Another tetris wannabe!
When Alexey Pazhitnov developed the concept of Tetris in 1985, he had no idea it would have such a huge impact in the world of video games. Year after year, we continue to see new software that has been developed with Tetris in mind. For some reason, developers keep thinking their game will be even better than Tetris, but this just never happens; no matter how good a puzzle game is, it will never beat Tetris, especially if it’s based upon the same concept.
Trioncube is a simple, not very challenging puzzle game also derived from the “king of puzzles.” However, it will keep you hooked for a while. The story follows your journey to rescue the kidnapped princess. Her father, the king, will leave this task in your hands, as most kings do when their daughters are kidnapped in a video game. You’ll be the captain of the mighty ship named Penko, which is a cute, motorized, blue bird that will allow you to travel the space so you can locate the princess and take her back home safe. As you advance through the levels, you’ll see some cute animations on the top screen that show how the story develops and how close you are to saving the princess from Hell Metal’s hands.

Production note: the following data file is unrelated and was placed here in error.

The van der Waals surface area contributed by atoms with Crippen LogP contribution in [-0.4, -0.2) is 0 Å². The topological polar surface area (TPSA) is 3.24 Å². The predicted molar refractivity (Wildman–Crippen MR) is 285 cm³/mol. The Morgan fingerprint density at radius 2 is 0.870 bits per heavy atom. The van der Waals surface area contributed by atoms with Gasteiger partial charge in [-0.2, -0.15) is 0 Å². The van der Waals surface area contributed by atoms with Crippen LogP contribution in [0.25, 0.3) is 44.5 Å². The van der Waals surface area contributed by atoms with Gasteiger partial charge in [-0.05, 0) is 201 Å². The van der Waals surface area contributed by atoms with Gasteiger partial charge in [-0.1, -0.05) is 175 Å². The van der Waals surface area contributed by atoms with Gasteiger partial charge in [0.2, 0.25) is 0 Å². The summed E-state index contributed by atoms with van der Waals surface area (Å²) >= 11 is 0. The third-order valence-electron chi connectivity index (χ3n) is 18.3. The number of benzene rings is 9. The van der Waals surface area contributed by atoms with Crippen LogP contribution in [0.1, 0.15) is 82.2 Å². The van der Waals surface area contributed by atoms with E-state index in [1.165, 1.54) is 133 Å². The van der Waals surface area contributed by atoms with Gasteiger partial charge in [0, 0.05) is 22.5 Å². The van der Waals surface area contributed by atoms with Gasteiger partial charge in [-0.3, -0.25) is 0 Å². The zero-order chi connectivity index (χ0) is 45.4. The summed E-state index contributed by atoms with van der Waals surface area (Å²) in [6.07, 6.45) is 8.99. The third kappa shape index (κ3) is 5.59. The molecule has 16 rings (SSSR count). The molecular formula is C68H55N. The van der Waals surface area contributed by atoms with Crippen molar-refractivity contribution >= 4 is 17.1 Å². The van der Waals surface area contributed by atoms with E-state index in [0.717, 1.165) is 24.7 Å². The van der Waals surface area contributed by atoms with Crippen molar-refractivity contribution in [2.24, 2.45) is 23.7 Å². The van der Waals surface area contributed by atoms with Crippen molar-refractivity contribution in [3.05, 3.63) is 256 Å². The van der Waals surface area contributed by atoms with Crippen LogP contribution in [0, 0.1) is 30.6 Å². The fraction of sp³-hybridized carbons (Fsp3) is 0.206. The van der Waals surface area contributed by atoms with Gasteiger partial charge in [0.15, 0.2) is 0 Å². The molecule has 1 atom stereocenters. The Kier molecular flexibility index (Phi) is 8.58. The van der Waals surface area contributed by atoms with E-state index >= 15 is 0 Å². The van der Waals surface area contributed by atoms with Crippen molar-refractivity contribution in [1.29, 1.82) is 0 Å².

As you might have imagined, the gameplay occurs on a vertical, rectangle-shaped container. Pieces of different shapes drop from above and, much like in Tetris, you’ll have to try and place them strategically, in order to build square blocks of 3 x 3. Once you activate one of those blocks, you’ll have to continue building around it as much as you can, even if you get all the way to the top of the screen. The bigger your activated chain is, the faster the space ship will travel, the sooner you’ll get to the goal, and the more coins you will collect. If you get a piece that can’t contribute to the growth of the chain you were building up, the block will turn into coins, and the leftover pieces will drop the bottom. You should start a new 3 x 3 block again as soon as possible because time is important in order to receive better rewards when you beat the level. Even though Trioncube is a Nintendo DS game, you’ll only use the stylus to navigate through the menus (if you want) and you’ll play with the buttons. I don’t mind using the buttons to play the game. If a game is more suitable for that kind of controls, why abuse the stylus?